Let’s talk about taking a break!  Whether you have always worked from home or you have now recently been taking on this new way of life, it’s so easy to feel like you are “on” constantly.  As a parent, it is almost comical for me to balance the constant snacking, playing, sibling rivalry, and running the household while trying to work.  I may not have figured that out yet but I do know that I need a break at least once during the day.  If you are feeling similar, you will feel this creative endeavor may provide some relief.

Think of art as your meditation.  Yes, I know, its not a formal meditation.  However, this intentional focus will definitely help calm your nervous system and kick up some renewed creative energy.

DISCLAIMER:  Don’t feel like you have to complete this project in one sitting.  Instead, let this be your “go-to” over a couple of days.  You may even inspire your family members to join in.

You will want to get out and take a walk.  History’s greatest minds took daily strolls that proved to be effective and productive.  Studies have shown that walks inspire positive emotions.  Brisk walks will release endorphines that will help reduce stress and sleep better. So let’s get out there!

Step 1

While on your walk, grab some leaves from the bushes and trees you pass.  You want to do this with complete awareness. Meaning, you want to pay close attention to your five senses and be present.  Pay attention to how the leaves feel in your hand and the smells around you.  Take the leaves home and choose one that stands out to you.  

Step 2

Take out a paper and a sharpie.  Trace the leaf as many times as you want.  You can fill the page or just do a few.  Of coarse, there is no right or wrong.  If you want to use more than one leaf, go for it!  The most important thing to remember when you are creating is to stay in the present moment.  Taking a mindful deep breath will bring you right into the present.  Works everytime!  Your mind will wander. When this happens, gently bring your attention back to your art work.   Notice how the marker glides across the paper.  Experience the moment.  

Step 3

I added some detail into the leaves.  I kept adding lines.  You can add detail or simply leave them blank.  Using liquid watercolors, I painted the sections.  Adding various amounts water to to the watercolors will give you various tones.  There was no rhyme or reason, just simply painting.  My thoughts are not on the final product but more enjoying the experience and process.  Remember, you can use colored pencils or any kind of materials you have on hand to color in your work.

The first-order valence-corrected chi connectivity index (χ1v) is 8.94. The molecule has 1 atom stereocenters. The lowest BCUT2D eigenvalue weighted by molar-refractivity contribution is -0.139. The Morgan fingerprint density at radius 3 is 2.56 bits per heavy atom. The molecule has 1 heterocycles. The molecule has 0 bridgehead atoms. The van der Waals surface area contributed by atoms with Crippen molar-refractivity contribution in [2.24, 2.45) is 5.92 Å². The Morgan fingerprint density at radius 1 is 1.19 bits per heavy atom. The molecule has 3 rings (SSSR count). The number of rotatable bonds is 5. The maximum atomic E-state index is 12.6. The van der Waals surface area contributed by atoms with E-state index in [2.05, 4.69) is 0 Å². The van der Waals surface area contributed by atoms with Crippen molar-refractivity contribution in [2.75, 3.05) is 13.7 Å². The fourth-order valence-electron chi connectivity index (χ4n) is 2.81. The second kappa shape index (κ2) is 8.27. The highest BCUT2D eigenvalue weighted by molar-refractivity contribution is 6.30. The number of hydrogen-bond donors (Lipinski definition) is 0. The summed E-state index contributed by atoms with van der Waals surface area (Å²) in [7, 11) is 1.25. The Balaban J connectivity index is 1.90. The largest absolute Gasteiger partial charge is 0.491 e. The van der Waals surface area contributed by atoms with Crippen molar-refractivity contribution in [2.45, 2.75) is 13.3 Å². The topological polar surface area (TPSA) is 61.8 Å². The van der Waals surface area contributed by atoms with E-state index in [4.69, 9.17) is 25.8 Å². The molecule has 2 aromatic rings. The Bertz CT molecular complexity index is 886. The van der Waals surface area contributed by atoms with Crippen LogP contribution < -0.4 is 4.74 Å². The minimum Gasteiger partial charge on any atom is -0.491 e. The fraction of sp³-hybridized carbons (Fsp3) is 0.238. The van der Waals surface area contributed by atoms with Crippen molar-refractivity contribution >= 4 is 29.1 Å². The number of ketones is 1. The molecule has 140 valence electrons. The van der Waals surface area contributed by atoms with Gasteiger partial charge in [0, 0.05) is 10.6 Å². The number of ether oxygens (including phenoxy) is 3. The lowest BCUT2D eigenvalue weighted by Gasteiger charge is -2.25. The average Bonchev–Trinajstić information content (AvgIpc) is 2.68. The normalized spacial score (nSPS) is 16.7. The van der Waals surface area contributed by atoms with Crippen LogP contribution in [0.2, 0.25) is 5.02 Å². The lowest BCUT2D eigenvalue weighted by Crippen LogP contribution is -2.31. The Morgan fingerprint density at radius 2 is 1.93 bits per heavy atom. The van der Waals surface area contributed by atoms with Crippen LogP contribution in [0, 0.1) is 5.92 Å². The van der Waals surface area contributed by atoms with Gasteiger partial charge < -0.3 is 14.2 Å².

Step 4

As your filling in your leaves, continue to stay present.  Pay close attention to your five senses.  Take a break from the project if there are too many distractions or your having a hard time concentrating.  There are no judgements.  

Step 5

Reflect on the process.  Pay attention to your thoughts.  Are you judging yourself?  If so, gently remind yourself that this is about the process not the product. Also remember the purpose of this exercise is to give your mind a break from the constant borage of thoughts that tend to be past and future.  The best part about this approach is you can save the work, throw it away or stow it away. 

Helpful Supply list

For this project I used liquid watercolors.  I like them because they are vibrant and you can dilute them with water.  Its so simple to get various tones of color. I found this brand to be a good starter kit without spending too much money.

I mention above that any paper will do and this is true.  However, If you are looking for your paper not to buckle or you want to really experience watercolor at its best, try a nice watercolor paper.  My go-to for my students is always Canson.  I like the idea of having a wirebound book so I can have all my works of art in one place.  I can also close the book and pick it up at a later time.

A palette for the liquid watercolors was essential for me.  As you can see in the picture, I used all the wells and in each one I added different amounts of water.